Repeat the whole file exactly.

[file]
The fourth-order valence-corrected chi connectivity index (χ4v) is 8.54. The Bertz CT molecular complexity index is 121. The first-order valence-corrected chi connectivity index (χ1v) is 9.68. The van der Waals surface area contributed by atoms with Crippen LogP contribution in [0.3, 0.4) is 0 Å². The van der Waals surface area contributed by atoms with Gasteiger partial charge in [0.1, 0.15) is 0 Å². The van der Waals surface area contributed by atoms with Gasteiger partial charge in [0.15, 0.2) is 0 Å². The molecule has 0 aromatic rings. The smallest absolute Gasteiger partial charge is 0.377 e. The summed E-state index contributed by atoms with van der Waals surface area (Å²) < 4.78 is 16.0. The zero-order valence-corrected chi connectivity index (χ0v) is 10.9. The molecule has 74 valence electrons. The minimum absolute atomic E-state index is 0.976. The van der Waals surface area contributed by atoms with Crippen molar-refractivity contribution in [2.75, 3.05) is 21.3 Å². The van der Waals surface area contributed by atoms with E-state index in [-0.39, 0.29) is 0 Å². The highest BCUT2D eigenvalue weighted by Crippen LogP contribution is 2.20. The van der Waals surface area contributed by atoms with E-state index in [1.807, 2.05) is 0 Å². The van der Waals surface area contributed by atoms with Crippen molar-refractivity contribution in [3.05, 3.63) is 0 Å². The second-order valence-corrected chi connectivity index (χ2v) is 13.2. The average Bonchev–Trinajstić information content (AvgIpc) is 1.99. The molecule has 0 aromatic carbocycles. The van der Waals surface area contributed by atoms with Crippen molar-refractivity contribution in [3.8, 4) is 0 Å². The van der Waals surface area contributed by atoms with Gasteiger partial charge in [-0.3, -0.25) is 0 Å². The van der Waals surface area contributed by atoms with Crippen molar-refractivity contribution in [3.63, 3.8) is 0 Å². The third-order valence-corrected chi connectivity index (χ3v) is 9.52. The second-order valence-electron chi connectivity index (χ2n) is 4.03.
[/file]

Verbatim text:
The fourth-order valence-corrected chi connectivity index (χ4v) is 8.54. The Bertz CT molecular complexity index is 121. The first-order valence-corrected chi connectivity index (χ1v) is 9.68. The van der Waals surface area contributed by atoms with Crippen LogP contribution in [0.3, 0.4) is 0 Å². The van der Waals surface area contributed by atoms with Gasteiger partial charge in [0.1, 0.15) is 0 Å². The van der Waals surface area contributed by atoms with Gasteiger partial charge in [0.15, 0.2) is 0 Å². The molecule has 0 aromatic rings. The smallest absolute Gasteiger partial charge is 0.377 e. The summed E-state index contributed by atoms with van der Waals surface area (Å²) < 4.78 is 16.0. The zero-order valence-corrected chi connectivity index (χ0v) is 10.9. The molecule has 74 valence electrons. The minimum absolute atomic E-state index is 0.976. The van der Waals surface area contributed by atoms with Crippen molar-refractivity contribution in [2.75, 3.05) is 21.3 Å². The van der Waals surface area contributed by atoms with E-state index in [-0.39, 0.29) is 0 Å². The highest BCUT2D eigenvalue weighted by Crippen LogP contribution is 2.20. The van der Waals surface area contributed by atoms with E-state index in [1.807, 2.05) is 0 Å². The van der Waals surface area contributed by atoms with Crippen molar-refractivity contribution in [3.05, 3.63) is 0 Å². The second-order valence-corrected chi connectivity index (χ2v) is 13.2. The average Bonchev–Trinajstić information content (AvgIpc) is 1.99. The molecule has 0 aromatic carbocycles. The van der Waals surface area contributed by atoms with Crippen molar-refractivity contribution in [3.8, 4) is 0 Å². The van der Waals surface area contributed by atoms with Gasteiger partial charge in [-0.3, -0.25) is 0 Å². The van der Waals surface area contributed by atoms with Crippen molar-refractivity contribution in [3.63, 3.8) is 0 Å². The third-order valence-corrected chi connectivity index (χ3v) is 9.52. The second-order valence-electron chi connectivity index (χ2n) is 4.03.